Abnormal movements in critical care patients with brain injury: a diagnostic approach

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Abnormal movements in critical care patients with brain injury: a diagnostic approach

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Title: Abnormal movements in critical care patients with brain injury: a diagnostic approach
Author: Hannawi, Yousef; Abers, Michael S.; Geocadin, Romergryko G.; Mirski, Marek A.

Note: Order does not necessarily reflect citation order of authors.

Citation: Hannawi, Yousef, Michael S. Abers, Romergryko G. Geocadin, and Marek A. Mirski. 2016. “Abnormal movements in critical care patients with brain injury: a diagnostic approach.” Critical Care 20 (1): 60. doi:10.1186/s13054-016-1236-2. http://dx.doi.org/10.1186/s13054-016-1236-2.
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Abstract: Abnormal movements are frequently encountered in patients with brain injury hospitalized in intensive care units (ICUs), yet characterization of these movements and their underlying pathophysiology is difficult due to the comatose or uncooperative state of the patient. In addition, the available diagnostic approaches are largely derived from outpatients with neurodegenerative or developmental disorders frequently encountered in the outpatient setting, thereby limiting the applicability to inpatients with acute brain injuries. Thus, we reviewed the available literature regarding abnormal movements encountered in acutely ill patients with brain injuries. We classified the brain injury into the following categories: anoxic, vascular, infectious, inflammatory, traumatic, toxic-metabolic, tumor-related and seizures. Then, we identified the abnormal movements seen in each category as well as their epidemiologic, semiologic and clinicopathologic correlates. We propose a practical paradigm that can be applied at the bedside for diagnosing abnormal movements in the ICU. This model seeks to classify observed abnormal movements in light of various patient-specific factors. It begins with classifying the patient’s level of consciousness. Then, it integrates the frequency and type of each movement with the availability of ancillary diagnostic tests and the specific etiology of brain injury.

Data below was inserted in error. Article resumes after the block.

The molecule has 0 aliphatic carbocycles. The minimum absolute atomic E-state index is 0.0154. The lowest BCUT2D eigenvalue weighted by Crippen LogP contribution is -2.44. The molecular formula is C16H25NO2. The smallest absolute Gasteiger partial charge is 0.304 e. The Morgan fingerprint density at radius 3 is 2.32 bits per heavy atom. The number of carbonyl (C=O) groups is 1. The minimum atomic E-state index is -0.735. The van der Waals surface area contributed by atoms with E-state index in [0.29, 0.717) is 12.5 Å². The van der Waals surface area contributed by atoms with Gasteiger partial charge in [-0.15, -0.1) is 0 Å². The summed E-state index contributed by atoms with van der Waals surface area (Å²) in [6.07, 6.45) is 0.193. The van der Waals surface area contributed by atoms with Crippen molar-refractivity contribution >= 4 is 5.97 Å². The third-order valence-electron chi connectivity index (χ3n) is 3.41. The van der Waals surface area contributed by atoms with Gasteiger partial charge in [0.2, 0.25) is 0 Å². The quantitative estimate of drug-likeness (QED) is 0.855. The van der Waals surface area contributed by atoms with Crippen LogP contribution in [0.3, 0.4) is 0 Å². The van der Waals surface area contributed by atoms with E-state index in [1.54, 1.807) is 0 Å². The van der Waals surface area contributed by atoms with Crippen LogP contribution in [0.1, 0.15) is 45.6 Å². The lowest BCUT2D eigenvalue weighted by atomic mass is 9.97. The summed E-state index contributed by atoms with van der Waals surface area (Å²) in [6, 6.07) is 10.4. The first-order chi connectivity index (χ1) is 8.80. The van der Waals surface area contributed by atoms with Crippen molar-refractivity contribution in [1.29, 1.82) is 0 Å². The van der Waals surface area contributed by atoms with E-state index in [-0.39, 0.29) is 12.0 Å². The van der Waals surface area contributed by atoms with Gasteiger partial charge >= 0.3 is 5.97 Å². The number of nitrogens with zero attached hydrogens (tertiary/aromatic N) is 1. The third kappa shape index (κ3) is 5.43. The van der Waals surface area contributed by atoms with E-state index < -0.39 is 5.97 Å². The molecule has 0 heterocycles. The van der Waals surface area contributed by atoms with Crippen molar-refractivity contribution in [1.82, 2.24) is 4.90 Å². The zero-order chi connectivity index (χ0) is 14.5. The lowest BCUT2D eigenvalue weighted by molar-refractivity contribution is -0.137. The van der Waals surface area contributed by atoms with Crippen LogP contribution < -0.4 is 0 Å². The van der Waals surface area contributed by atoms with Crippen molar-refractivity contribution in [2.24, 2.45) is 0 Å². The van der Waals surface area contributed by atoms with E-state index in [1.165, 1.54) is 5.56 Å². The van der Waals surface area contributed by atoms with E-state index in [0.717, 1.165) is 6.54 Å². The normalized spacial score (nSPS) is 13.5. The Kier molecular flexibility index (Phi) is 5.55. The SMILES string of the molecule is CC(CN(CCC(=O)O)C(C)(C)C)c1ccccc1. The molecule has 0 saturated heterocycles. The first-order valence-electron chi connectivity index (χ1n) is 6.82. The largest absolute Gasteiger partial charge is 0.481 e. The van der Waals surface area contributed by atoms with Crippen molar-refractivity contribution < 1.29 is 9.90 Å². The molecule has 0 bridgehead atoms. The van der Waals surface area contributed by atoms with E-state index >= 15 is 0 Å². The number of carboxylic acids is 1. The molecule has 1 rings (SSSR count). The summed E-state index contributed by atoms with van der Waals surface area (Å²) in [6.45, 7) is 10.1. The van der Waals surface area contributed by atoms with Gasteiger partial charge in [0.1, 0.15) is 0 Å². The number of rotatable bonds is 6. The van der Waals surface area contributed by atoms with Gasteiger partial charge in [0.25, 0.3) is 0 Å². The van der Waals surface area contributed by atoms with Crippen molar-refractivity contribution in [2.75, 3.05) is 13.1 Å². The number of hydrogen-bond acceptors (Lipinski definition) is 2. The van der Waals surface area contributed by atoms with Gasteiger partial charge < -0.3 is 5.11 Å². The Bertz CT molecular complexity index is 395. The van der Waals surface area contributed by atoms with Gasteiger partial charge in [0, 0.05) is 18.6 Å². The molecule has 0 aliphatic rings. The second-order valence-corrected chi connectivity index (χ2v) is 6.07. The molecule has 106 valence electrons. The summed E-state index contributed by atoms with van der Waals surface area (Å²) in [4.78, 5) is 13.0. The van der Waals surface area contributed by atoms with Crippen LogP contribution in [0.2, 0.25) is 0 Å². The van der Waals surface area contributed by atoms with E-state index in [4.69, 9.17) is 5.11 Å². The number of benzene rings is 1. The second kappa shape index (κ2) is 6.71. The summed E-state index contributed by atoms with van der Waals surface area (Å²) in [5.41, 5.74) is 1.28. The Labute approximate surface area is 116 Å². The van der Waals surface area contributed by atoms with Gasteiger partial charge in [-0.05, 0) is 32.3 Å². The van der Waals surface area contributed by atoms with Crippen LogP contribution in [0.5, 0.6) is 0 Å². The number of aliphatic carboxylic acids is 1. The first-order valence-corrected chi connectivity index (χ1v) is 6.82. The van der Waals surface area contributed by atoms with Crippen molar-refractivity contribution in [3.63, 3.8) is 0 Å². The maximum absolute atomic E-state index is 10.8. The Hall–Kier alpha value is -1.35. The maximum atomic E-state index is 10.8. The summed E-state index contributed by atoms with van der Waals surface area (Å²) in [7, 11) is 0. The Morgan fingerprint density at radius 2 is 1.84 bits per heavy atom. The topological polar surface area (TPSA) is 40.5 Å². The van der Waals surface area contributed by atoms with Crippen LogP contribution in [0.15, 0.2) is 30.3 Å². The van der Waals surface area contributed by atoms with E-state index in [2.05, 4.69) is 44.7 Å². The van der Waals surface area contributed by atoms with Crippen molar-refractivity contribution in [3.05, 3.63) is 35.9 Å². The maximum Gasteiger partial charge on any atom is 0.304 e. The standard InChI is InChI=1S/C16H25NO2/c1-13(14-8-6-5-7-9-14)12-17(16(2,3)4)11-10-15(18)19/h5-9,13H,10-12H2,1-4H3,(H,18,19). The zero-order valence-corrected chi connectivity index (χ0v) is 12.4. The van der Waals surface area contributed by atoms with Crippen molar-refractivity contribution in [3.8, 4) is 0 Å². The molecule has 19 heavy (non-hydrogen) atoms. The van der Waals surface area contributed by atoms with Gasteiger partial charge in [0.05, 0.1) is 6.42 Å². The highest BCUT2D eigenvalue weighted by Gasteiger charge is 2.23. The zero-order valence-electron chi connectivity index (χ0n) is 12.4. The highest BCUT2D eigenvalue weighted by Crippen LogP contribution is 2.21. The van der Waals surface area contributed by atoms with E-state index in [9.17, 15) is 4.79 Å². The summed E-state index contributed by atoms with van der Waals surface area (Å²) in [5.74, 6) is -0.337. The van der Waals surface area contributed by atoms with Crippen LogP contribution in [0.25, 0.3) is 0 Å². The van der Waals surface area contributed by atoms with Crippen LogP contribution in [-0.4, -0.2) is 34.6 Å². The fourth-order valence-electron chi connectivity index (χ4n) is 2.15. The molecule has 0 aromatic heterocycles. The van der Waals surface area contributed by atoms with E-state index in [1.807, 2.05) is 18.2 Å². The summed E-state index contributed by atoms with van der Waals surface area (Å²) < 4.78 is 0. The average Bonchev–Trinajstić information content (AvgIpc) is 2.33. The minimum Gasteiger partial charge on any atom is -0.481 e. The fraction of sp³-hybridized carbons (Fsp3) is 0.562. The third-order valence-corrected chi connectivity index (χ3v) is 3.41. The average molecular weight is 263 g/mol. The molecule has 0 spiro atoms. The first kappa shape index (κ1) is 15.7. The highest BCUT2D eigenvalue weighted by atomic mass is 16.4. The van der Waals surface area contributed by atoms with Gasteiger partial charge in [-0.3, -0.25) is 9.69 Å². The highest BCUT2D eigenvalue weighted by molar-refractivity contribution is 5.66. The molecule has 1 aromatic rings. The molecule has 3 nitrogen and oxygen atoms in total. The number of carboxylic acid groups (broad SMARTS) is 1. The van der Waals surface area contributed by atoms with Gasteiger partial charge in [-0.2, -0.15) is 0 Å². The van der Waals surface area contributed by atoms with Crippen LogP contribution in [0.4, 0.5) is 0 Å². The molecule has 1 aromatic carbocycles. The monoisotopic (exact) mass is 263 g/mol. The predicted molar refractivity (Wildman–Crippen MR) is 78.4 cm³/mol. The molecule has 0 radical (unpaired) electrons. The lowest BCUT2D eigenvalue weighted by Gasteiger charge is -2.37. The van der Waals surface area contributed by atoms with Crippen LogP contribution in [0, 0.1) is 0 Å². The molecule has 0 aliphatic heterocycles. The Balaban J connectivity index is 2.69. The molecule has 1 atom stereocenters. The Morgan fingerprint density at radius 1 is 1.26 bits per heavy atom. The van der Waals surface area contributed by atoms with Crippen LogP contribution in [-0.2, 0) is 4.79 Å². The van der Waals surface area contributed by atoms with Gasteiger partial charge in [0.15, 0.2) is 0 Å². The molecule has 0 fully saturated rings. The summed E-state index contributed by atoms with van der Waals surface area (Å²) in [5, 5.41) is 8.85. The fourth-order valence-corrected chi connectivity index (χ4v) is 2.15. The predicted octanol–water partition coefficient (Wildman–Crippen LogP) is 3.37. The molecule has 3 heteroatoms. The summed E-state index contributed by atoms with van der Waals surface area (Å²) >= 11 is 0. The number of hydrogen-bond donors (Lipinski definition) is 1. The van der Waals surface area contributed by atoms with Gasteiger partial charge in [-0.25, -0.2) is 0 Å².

Published Version: doi:10.1186/s13054-016-1236-2
Other Sources: http://www.ncbi.nlm.nih.gov/pmc/articles/PMC4791928/pdf/
Terms of Use: This article is made available under the terms and conditions applicable to Other Posted Material, as set forth at http://nrs.harvard.edu/urn-3:HUL.InstRepos:dash.current.terms-of-use#LAA
Citable link to this page: http://nrs.harvard.edu/urn-3:HUL.InstRepos:26318575
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